With a 12-cap, 21-year-old captain, and 12 players with three caps or fewer, opportunity abounds for the next Welsh generation, who will look to build on encouraging showings in the United Rugby Championship. The path to a start looks kind for Cam Winnett, impressive for Cardiff this campaign, with Liam Williams in Japan, Leigh Halfpenny retired and Louis Rees-Zammit chasing his American dream.
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Winnett has the solid skills required of a full-back and has responded well to the backing shown of him by Matt Sherratt in the Welsh capital this season. While it will take time to develop as a backfield defender, with Williams and Halfpenny two of the best in the world in that regard, having club teammates Josh Adams and Mason Grady in the back three mix should help him out.
Fraser Dingwall, centre (England)
England’s eternal search for a flourishing midfield partnership appeared to be excitingly close to over ahead of this Six Nations, with the stellar form of Ollie Lawrence and Henry Slade seemingly the perfect combination. Lawrence’s ill-timed injury has thrown a spanner in the works but the Bath man’s loss may be Fraser Dingwall’s gain, with the Northampton Saints star set to get a crack at the No 12 jersey in Rome on the opening weekend.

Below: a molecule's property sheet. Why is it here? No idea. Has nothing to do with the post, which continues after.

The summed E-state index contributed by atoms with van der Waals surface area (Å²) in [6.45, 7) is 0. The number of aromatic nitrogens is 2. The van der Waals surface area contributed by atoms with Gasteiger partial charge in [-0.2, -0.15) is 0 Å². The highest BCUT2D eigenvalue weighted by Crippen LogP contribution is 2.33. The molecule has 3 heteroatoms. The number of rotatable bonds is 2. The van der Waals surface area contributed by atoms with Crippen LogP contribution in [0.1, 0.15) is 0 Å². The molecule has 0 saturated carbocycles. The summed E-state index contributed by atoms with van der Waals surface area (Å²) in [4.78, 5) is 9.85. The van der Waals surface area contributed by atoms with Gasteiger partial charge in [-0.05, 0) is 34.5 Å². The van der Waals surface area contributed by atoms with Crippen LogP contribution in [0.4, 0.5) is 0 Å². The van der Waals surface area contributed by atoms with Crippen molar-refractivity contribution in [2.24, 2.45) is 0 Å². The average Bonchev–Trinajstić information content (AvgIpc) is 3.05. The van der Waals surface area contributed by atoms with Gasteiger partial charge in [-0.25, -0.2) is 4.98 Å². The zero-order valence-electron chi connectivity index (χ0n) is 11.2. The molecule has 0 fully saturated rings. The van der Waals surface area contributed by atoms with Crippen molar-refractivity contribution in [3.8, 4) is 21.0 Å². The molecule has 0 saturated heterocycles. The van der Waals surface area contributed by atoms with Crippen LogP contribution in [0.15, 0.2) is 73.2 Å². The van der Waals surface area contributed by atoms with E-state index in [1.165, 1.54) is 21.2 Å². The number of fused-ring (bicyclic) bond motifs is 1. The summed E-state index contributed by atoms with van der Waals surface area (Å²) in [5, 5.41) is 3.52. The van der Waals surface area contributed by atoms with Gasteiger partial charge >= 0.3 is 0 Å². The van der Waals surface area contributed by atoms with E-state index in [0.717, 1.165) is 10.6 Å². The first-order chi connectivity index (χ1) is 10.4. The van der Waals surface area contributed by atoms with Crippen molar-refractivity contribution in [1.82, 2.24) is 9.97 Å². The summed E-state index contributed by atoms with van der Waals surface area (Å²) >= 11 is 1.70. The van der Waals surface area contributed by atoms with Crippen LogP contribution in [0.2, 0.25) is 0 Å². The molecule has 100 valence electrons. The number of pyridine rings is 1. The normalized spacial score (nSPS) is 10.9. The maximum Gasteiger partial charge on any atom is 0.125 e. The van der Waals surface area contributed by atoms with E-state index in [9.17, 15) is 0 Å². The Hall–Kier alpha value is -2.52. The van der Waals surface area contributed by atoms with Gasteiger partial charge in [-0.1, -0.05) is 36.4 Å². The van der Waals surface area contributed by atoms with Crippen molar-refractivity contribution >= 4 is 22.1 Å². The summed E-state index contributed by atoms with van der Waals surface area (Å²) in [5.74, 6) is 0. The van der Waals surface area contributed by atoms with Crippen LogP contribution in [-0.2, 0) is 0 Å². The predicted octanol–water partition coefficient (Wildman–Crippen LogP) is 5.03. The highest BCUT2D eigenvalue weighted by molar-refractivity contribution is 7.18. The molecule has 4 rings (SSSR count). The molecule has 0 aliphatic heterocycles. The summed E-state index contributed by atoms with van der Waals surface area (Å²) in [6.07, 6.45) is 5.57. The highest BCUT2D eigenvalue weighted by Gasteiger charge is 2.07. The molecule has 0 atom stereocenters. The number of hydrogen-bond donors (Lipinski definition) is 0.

Saints have been the best team to watch in this year’s Gallagher Premiership thanks to their electric backline and Dingwall is a big reason why. He’s not necessarily the fastest, strongest or biggest centre but he captains the Saints defence with his ferocious tackling (he’s known as ‘M1’ due to his two hard shoulders...) and has more metres per carry than any other player in this season’s Champions Cup. He’s an elite distributor and Steve Borthwick has talked up his leadership abilities, so having been in 10 previous England squads without making his international debut, it finally seems to be the 24-year-old’s time.